7. Thyme (Thymus vulgaris) – Early summer
Another kitchen staple, thyme is the perfect plant for home cooks looking to add to their bee-friendly garden. This dwarf, aromatic shrub explodes with beautiful white flowers in early summer that are prized by bees.
6. Wild Marjoram (Origanum vulgare) – Mid to late summer
Wild marjoram – also known as oregano – is a tasty addition to your herb garden, not just for you but the bees too. Its pinkish-purplish flowers also attract a host of bees, who prize marjoram for its rich source of nectar.
7. Lavender (Lavandula angustifolia) – Late summer
If you want bees in your garden, plant lavender. This is because this aromatic herb’s vibrant purple blooms are a beacon for bees. Plus lavender is easy to grow, drought-resistant and adds a lovely heady fragrance to your garden in late summer.
8. Echinacea (Echinacea purpurea) – Late summer
Echinacea, also known as coneflower, is a stunning drought-resistant perennial with tall daisy-like pink or purple flowers. As well as looking good in your garden, bees love Echinacea for its nectar-rich blooms.
9. Sunflower (Helianthus annuus) – Late summer to early autumn
Towering head and shoulders above all the other plants in your garden, plant a few sunflowers and you’ll soon find that bees flock to them for their abundant source of pollen and nectar.
10. Winter Honeysuckle (Lonicera fragrantissima) (Winter)
When it comes to the colder months, Winter Honeysuckle is one of the best choices in the UK for bees. As one of the few winter-flowering plants, it bears highly-scented creamy flowers on almost leafless branches from December right through to March.
11. Winter Clematis (Clematis urophylla) – Winter
Flowering from December to the end of February, Winter Clematis is another top choice to add interest to your garden and provide food for the bees in winter. Its deep green foliage and creamy-white flowers look pretty grown up an arch, whilst providing vital sustenance for pollinators.
The Plants To Avoid
When choosing bee-friendly plants it’s important to avoid horticultural plants – those plants that have been specifically bred for ornamental value. These include double begonias, petunias, or pansies. This is because these types of plants often have double or multi-petalled flowers, and pollinators find it difficult to access the nectar part of the flower. In some cases, the nectar part of the flower may not exist, and it may also lack pollen.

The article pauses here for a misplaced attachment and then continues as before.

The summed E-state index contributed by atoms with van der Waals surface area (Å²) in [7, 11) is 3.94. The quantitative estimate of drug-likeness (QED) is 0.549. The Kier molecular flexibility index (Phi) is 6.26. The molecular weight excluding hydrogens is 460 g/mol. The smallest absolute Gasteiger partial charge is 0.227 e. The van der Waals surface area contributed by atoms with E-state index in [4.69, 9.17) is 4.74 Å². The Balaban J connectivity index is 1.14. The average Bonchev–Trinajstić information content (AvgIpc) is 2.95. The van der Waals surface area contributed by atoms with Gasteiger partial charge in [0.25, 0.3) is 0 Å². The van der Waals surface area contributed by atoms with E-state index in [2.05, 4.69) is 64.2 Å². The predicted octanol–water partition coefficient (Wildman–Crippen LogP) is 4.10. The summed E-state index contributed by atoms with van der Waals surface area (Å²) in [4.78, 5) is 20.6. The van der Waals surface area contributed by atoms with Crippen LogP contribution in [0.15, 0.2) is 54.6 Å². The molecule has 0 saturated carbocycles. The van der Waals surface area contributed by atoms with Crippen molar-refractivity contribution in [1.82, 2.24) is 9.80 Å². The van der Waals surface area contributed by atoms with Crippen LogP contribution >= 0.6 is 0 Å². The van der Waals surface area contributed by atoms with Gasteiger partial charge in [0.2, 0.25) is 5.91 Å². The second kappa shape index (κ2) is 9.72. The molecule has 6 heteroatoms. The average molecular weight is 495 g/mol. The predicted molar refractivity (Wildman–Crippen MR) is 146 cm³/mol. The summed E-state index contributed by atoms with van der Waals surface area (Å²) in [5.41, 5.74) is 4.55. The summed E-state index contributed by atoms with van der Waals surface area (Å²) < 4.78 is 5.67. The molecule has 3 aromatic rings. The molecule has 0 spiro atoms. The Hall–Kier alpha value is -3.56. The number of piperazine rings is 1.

Keep It Cost Effective
You can buy already established bee-friendly plants at garden centres. However, it’s really easy to get carried away in the garden centre and spend a ton of money. I’ve been there and done that, and now look for thrifty alternatives!
A much more cost-effective method is to pick up bee-friendly seeds at most garden centres or supermarkets. This allows you to easily sow a little wildflower meadow for a pound or two. Devote a patch of your garden to these seeds, or sow some in planters or tubs, and the bees will be buzzing about in no time.
The single most cost-effective way of bee-friendly gardening, however, is by getting together with your friends, family, or neighbours, and taking cuttings from any plants you have already established in your gardens. Most plants take well to being split at the roots – here’s some advice on how to split perennials. Other plants tolerate having cuttings taken from them – here’s some handy advice on taking cuttings.
With your cuttings, you could have a little free plant swap, and all go home with some new-to-you plants. Alternatively, you could have a mini-fundraiser. You could take a small payment for each plant, and donate the takings to a bee charity, such as the Bumblebee Conservation Trust or The Wildlife Trusts.
If you’re looking for more bee-friendly tips, then you’ve come to the right place. As well as the post on attracting bees to your garden that I mentioned, I’ve got a couple of other posts on bees you might like. Dive in!
- How to revive tired bees
- How to make a bee watering station,
- Advice on attracting bees to your garden
- How to help bees if you don’t have a garden.